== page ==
Tin is a malleable, silvery-white metal that is obtained from the mineral cassiterite. Mainly known for its use in tin cans, the industrial metal is relatively rare, making up only about 2 parts per million of the Earth’s crust.
The earliest use of tin dates to about 3,500 BC in what is now Turkey. Tin was first mined and processed there, but today China is the top producer by a long shot. That said, the metal is also produced in large quantities by Indonesia and Burma.
In 2016, tin was the second best-performing metal, behind only zinc. For that reason, it’s now attracting a lot of interest from market watchers wondering how they can take advantage of its positive outlook. To help interested investors get an understanding of all the different things there are to know about tin, we’ve put together a brief overview of five key facts about the metal.
1. Tin prevents corrosion
Tin only breaks down when it is exposed to strong acids. Since it doesn’t rust, a thin layer of tin is sometimes used to coat other metals, such as steel, to prevent or slow the growth of rust. It is most commonly used to coat steel cans — tin cans, for example, are actually made of tin-coated steel.
Tinned food originated in 1795 when a 12,000-franc prize was offered in France for a method of food preservation to feed armies on long campaigns. Interestingly, however, the tin opener was not invented until 1870. Today, about 200 billion cans of food are produced worldwide every year.
2. Tin has many applications
Because of its many positive characteristics, there are a lot of uses for tin. For example, the metal is malleable, ductile and not easily oxidized in air; it’s also lightweight, durable and fairly resistant to corrosion. Those qualities make tin a good candidate for use in solder, as well as tinplate, chemicals, brass and bronze and other niche areas.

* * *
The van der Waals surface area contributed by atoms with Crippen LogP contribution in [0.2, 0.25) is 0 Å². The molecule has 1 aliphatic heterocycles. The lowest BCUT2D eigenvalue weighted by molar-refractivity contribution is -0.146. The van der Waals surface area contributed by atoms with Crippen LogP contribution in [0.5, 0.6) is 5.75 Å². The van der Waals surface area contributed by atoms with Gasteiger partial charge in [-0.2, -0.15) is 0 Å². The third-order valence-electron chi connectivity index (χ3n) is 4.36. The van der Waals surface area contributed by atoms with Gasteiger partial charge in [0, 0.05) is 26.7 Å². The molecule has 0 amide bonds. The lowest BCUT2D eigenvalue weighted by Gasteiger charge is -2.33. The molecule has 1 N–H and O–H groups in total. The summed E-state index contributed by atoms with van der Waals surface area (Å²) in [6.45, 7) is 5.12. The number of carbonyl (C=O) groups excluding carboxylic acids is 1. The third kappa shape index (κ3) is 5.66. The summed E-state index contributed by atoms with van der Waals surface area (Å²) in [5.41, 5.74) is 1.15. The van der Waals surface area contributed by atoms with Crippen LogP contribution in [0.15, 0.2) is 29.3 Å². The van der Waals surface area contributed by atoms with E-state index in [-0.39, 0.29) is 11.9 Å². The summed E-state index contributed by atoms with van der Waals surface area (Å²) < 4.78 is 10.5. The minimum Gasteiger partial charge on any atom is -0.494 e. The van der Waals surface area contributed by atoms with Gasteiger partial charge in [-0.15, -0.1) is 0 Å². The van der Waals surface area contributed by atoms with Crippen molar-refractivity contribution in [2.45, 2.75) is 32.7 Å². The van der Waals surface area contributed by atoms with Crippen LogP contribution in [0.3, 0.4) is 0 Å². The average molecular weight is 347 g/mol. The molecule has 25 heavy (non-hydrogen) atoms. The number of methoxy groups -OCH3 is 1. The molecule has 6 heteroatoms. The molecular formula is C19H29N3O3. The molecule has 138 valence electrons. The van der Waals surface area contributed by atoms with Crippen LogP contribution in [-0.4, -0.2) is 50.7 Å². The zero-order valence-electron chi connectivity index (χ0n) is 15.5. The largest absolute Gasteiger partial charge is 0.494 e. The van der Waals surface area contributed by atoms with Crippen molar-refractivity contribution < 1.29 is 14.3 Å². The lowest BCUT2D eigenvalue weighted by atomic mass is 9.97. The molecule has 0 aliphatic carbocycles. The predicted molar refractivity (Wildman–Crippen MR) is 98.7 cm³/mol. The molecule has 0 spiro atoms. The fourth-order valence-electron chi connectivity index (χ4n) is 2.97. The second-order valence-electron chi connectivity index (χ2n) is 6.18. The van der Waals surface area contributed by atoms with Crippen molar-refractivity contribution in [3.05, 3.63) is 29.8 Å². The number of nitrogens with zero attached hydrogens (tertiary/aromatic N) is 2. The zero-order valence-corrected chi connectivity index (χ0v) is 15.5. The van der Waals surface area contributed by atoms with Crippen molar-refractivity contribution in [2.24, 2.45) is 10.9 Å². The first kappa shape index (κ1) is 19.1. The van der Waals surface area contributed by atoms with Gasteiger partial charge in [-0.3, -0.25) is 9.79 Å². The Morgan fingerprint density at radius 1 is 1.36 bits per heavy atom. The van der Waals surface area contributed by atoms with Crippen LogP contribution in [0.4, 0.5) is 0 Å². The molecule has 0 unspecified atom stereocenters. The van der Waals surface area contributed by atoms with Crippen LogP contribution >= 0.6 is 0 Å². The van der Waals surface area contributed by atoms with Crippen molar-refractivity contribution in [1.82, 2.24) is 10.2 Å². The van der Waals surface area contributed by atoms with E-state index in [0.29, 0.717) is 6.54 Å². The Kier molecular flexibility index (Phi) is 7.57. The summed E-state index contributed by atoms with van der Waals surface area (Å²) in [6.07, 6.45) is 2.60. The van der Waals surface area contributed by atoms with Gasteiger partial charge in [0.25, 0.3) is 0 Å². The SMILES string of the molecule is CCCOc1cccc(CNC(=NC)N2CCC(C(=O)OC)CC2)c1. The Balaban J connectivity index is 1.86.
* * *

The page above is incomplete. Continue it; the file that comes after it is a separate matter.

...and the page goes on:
Tin had a direct impact on human history mainly because of bronze, which is produced when copper is alloyed with tin. The Bronze Age is now a recognized stage in the development of civilization. It is not known how bronze was discovered, but people in Egypt, Mesopotamia and the Indus Valley started using it around 3,000 BC.
3. Most tin is produced in China
World tin production decreased in 2016, clocking in at 280,000 MT compared to 289,000 MT in 2015. China remained the largest producer of tin at 100,000 MT, with Indonesia coming in a distant second at 55,000 MT.
China’s Yunnan Tin Company was easily the largest producer of tin in 2016, putting out 76,000 MT of the metal, a 0.7-percent increase from the previous year. According to the US Geological Survey’s most recent report on the metal, the overall decline in tin production came on the back of a major fall in the tin price.
4. Tin is considered a conflict metal
Like tungsten, coltan (tantalum) and gold, tin is a conflict mineral. Armed groups in the Democratic Republic of Congo earn hundreds of millions of dollars every year by trading these minerals. They can be found in many of the products we use every day, such as cell phones and laptops.
In 2010, US Congress passed the Dodd–Frank Wall Street Reform and Consumer Protection Act, which included a provision, Section 1502, mandating that companies listed on American stock exchanges disclose whether their products contain conflict minerals. But this act could change soon — it is now set to undergo a review following an executive order made earlier this year by US President Donald Trump.
5. There are 2 ways to invest in tin
Investing in tin has appeal thanks to the metal’s widespread use in industrial applications and its ability to serve as a hedge against the US dollar and inflationary pressures in certain environments.
According to CommodityHQ, there are two ways to invest in tin: ETFs and futures. Many ETFs include exposure to tin, generally along with copper, nickel, lead and aluminum. Tin futures are traded on the London Metal Exchange under the contract code SN, and are priced in US dollars per tonne. Clearable currencies include the US dollar, yen, pound and euro.
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Securities Disclosure: I, Priscila Barrera, hold no direct investment interest in any company mentioned in this article.